Now, how a career works is that you have various breakpoints, at 500, 1000, 2000, 3000, 6000, 8000, and 10,000 exp. Once you've spent that amount of EXP, you 'rank up' and can now buy a ton of new advances from that new level of your career, while still having access to everything you'd unlocked prior. You also get splits in your career line, where you have to choose between two advance schemes. Weirdly, Adept has 2 splits instead of one; they split between a turbo-knowledgable administrator and scientist advance pack at level 4 or the best doctor in the game, and because of the split, someone who takes the medic class will never get a bunch of useful talents and skills (like technical training), while someone who goes scientist never, ever learns to do even basic medical stuff or biology. Later on, the Adept splits between occultist or turbo-nerd, at rank 6. Most classes will only split once, at rank 6. The Occultist Adept learns a ton of hidden knowledge and even gains the ability to use psychic powers. The Sage (turbo-nerd) Adept instead gets even more mundane knowledge and an Unnatural Intelligence option.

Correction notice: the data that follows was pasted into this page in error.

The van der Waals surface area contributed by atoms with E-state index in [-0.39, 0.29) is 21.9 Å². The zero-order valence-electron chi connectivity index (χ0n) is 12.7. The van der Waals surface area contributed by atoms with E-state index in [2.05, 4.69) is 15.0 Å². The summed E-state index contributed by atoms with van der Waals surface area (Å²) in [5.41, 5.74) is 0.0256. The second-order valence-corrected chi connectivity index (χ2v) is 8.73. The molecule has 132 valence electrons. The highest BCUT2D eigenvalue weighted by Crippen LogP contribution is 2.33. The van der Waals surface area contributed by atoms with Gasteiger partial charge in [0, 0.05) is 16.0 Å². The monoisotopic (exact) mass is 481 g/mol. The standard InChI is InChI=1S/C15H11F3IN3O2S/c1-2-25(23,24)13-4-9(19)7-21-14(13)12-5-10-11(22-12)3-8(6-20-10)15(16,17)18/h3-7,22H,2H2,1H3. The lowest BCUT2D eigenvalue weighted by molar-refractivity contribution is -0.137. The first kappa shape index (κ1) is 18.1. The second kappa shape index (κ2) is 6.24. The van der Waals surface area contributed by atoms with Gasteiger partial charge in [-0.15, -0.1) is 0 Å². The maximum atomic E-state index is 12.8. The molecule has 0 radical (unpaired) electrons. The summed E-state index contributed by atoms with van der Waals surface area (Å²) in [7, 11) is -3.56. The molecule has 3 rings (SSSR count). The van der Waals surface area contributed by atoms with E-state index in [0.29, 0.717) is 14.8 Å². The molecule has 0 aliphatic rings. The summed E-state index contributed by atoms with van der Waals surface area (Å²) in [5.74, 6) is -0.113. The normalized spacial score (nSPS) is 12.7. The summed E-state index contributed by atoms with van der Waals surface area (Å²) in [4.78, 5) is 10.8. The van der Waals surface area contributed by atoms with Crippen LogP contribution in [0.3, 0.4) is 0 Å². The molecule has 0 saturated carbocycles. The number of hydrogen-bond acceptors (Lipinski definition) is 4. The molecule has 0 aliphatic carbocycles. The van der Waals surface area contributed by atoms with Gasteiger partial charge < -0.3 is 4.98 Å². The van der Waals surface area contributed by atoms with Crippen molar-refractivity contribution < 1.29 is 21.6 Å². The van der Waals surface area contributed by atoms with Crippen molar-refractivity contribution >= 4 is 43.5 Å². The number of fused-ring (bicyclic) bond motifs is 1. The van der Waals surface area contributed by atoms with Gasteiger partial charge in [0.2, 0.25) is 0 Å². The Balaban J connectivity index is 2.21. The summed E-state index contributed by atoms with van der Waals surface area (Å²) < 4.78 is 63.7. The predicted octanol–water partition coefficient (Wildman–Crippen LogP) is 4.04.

Which means I have to talk about Unnaturals already. Sage is, by the way, the only class that gets one. Unnaturals were an attempt to deal with how, say, a really experienced Grail Knight or Demon Slayer or whatever might manage to get a Str or Tough higher than a dragon at base in WHFRP. They turned out pretty badly. If you have an Unnatural Stat, you double your stat for purposes of determining your stat bonus. So say I have a 40 Toughness, and Unnatural Toughness, I actually have an 8 Toughness Bonus and reduce everything coming at me by 8. Intelligence is not a hugely useful Unnatural (yet) since in DH, Int Bonus really only affects your ability to heal people with Medicae and you might not even have that. Unnaturals also get patched in as adding directly to your Degrees of Success on opposed checks by I think Inquisitor's Handbook, the first add-on book of the line.